Ventricular autorhythmic cells
The heart can contract without the nervous system, what is the term for this?
myogenic
Which cardiac cells are responsible for force generation?
contractile cells
Which cardiac cells make up the bulk of heart cells, which are the least?
contractile cells
pacemaker/conductile cells
Which cardiac cells have a stable resting membrane potential and have a long lasting action potential?
contractile cells
Pacemaker cells have an ____ membrane potential at around ____ mv.
unstable
-60
Pacemaker cell AP is called ____.
pacemaker potential
T-type Ca2+ channels are ___ and L-type Ca2+ channels are ___ in duration.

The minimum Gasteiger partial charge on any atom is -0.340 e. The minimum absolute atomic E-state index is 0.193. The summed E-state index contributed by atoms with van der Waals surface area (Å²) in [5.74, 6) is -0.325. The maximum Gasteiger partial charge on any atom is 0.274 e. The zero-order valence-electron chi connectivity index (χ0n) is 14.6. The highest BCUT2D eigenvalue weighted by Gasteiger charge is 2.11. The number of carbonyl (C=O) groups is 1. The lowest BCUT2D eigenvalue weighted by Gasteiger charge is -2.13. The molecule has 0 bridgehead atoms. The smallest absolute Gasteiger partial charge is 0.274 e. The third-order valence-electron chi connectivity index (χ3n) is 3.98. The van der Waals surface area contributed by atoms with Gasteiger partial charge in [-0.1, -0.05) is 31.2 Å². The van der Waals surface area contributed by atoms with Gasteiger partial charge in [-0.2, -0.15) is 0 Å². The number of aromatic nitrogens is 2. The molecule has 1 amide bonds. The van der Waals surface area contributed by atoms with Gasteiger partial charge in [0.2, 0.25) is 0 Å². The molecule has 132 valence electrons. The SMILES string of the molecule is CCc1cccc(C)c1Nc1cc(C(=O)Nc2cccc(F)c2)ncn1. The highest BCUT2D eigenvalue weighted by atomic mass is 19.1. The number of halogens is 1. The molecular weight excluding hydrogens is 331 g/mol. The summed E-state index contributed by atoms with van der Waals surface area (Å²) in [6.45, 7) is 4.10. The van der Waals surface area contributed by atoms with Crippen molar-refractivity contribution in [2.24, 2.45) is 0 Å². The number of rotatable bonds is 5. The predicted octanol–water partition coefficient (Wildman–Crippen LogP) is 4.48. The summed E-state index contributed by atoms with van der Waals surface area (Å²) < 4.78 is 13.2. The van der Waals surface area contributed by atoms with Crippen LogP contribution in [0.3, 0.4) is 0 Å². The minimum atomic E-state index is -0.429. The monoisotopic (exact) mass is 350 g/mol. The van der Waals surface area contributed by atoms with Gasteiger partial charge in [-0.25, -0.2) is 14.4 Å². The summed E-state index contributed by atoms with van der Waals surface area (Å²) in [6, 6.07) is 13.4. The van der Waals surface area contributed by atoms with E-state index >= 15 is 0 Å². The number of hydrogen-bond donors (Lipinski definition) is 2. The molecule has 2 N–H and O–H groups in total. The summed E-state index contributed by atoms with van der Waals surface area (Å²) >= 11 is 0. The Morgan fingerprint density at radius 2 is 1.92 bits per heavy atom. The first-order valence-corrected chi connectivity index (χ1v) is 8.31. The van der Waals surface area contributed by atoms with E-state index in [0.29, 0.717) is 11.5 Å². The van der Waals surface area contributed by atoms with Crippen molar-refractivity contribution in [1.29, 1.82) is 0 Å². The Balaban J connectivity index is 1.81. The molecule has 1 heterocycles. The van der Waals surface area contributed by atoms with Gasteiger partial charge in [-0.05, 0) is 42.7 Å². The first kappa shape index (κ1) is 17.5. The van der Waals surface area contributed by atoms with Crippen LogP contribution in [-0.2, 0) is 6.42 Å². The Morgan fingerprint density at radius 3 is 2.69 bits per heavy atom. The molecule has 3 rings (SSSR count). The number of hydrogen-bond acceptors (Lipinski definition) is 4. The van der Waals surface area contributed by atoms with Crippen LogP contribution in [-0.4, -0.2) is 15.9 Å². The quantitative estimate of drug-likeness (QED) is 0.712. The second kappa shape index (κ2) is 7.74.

short
long
When T-type channels are open so are ____ channels.
funny
What activates funny channels?
hyperpolarization
What are the four types of channels involved in generation of pacemaker potential, and in what order do they open?
K+ and Na+ permeable membrane channels/If
Ca2+ T-type
Ca2+ L-type
slow K+ channels
____ and ____ are bad for cardiac muscle and will stop bloodflow.
tetany
summation
How are contractile muscle cells excited in the heart?
APs from the pacemaker cells (pacemaker potentials)
In myocardial CONTRACTILE tissue, what closes in response to depolarization? This would mean that these channels are ____ at rest.
V-gated K+ channels
open
Why is AP in cardiac contractile cells longer?
due to Ca2+ influx into the cell
Longer AP in cardiac contractile cells prevents ____ and ____.
tetany
fatigue
What does P represent in terms of polarization?
atrial depolarization
What does QRS represent in terms of polarization?
progressive ventricular depolarization